On tactics, again the staid and traditional Fillon contrasts with the ebullient Copé. This weekend during a long radio debate programme, Copé announced with some aplomb that he would consider calling for mass street demonstrations if the government continued with what he viewed was a dangerous series of policies. The journalists who were questioning Copé were seemingly stunned that the conservative right would consider using the street to provoke social disorder (although, as Copé pointed out, other figures of the right such as Chirac, had used public demonstrations to halt Socialist policies in the past with much success). Fillon quickly put some distance between himself and Copé, the firebrand.
Emphasis on Policy: Economy vs Social Issues
François Fillon has a respected (if contested) track record in complex economic affairs – he piloted arguably the only memorable reform during Chirac’s second term, in significantly modernising the public pensions system – and was acutely aware of the financial position of France’s economy in 2007. Sadly, he was so politically weak throughout his tenure as PM he was unable to do anything about it. Skating inelegantly over the latter issue, Fillon now projects his statesmanlike persona as a response to economic uncertainty. Comfortable describing and analysing the problems, his dissection of government policy is well-thought out, interesting and sometimes even devastating. It fails to be a knock out blow because he has no policies, but that’s not necessarily an issue for an opposition party four years out from the election.
Jean-François Copé on the other hand tends to ignore the economy wholesale, instead preferring to couch the debate in terms of taxes. Bringing the pocketbook back to the debate is seen sometimes by the chattering classes in France as unseemly. Copé rails against the “fiscal bludgeoning” of the middle classes and then segways neatly onto social issues and does his usual number of quasi-islamophobia and outright homophobia. No speech is ever complete without references to his mayoralty of the dreary satellite town of Meaux, the implication being that he understands the middle (and by implication the working) class better than the snooty mayor of the most expensive real estate in France, Fillon and the 7th district of Paris. On the issue of equal marriage, the right, as I commented here, has continued to adopt a more extreme position as the debate becomes fiercer – François Fillon has even suggested that gay people who get married could have their marriages dissolved if the right returned to power in 2017 – a position that is both inhuman and unconstitutional.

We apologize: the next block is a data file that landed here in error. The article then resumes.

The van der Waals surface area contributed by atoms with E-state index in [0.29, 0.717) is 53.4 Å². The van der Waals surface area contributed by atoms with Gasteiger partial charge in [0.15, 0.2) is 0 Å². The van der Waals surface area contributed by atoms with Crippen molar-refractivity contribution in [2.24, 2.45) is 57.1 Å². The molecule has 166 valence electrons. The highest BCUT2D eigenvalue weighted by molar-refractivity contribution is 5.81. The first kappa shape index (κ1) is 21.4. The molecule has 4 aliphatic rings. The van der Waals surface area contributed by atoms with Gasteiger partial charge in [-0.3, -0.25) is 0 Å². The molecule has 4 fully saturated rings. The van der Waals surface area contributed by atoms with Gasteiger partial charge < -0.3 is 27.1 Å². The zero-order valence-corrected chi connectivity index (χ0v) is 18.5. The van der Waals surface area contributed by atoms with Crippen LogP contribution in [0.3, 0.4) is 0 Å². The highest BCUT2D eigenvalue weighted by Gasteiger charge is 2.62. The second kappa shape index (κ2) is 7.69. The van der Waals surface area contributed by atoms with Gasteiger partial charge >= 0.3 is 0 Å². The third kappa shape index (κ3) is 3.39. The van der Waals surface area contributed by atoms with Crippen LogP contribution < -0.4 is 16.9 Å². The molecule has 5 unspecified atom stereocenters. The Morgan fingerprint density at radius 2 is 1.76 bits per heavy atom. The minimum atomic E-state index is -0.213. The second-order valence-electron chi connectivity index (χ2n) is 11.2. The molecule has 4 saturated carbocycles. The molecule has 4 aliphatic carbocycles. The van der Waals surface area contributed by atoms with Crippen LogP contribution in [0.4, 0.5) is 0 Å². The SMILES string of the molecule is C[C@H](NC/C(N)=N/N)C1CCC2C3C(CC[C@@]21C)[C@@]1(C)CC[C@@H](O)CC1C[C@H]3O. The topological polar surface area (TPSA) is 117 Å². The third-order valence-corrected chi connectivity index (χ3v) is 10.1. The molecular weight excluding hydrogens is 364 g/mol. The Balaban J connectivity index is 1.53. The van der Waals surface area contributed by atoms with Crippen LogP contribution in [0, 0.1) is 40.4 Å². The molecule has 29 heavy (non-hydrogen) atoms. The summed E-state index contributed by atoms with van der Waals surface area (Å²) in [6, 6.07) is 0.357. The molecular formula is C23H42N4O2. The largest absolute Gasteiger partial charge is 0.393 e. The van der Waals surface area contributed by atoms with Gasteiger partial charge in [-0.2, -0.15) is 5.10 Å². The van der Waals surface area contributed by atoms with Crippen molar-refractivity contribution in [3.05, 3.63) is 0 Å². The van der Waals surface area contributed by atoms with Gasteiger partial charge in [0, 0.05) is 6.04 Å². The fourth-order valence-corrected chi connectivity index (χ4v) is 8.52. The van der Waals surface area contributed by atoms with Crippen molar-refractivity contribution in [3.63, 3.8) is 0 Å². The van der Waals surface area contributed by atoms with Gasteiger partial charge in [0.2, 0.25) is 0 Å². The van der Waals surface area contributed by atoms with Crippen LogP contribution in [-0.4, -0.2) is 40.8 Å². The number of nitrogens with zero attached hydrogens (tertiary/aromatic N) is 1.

So Different and Yet So Similar
With all of those differences, it is easy to overlook their greatest similarity, and it is an obstacle to future electoral success for both: neither men however have managed to understand the real reasons why François Hollande won the Presidency and the Socialists a thumping parliamentary majority. Nor can they explain why the UMP has lost every election since 2007. The economic crisis and the fervent anti-Sarkozy feeling are still the only explanation that they can muster – change both of these, they seem to suggest, and the right will walk back into power, its rightful place. Whilst this collective blindness remains, the UMP can only ever be a party of opposition and not the government in waiting.
What the decision of UMP members on later this month will mean however is the choice between a party of the reactionary and populist right in the form of Jean-François Copé or a more moderate force, centred on an economic critique of the Socialist government in the form of François Fillon. The former risks dragging the party to a Tea Party style extreme that will be flattened by a centrist Hollande; the latter risks economic recovery obliterating its raison d’être. Polls still show Fillon outpacing Copé, but the gap has closed. No one knows who will turn up to their party offices to vote this month. Whoever they are, they have the opposition’s future in their hands.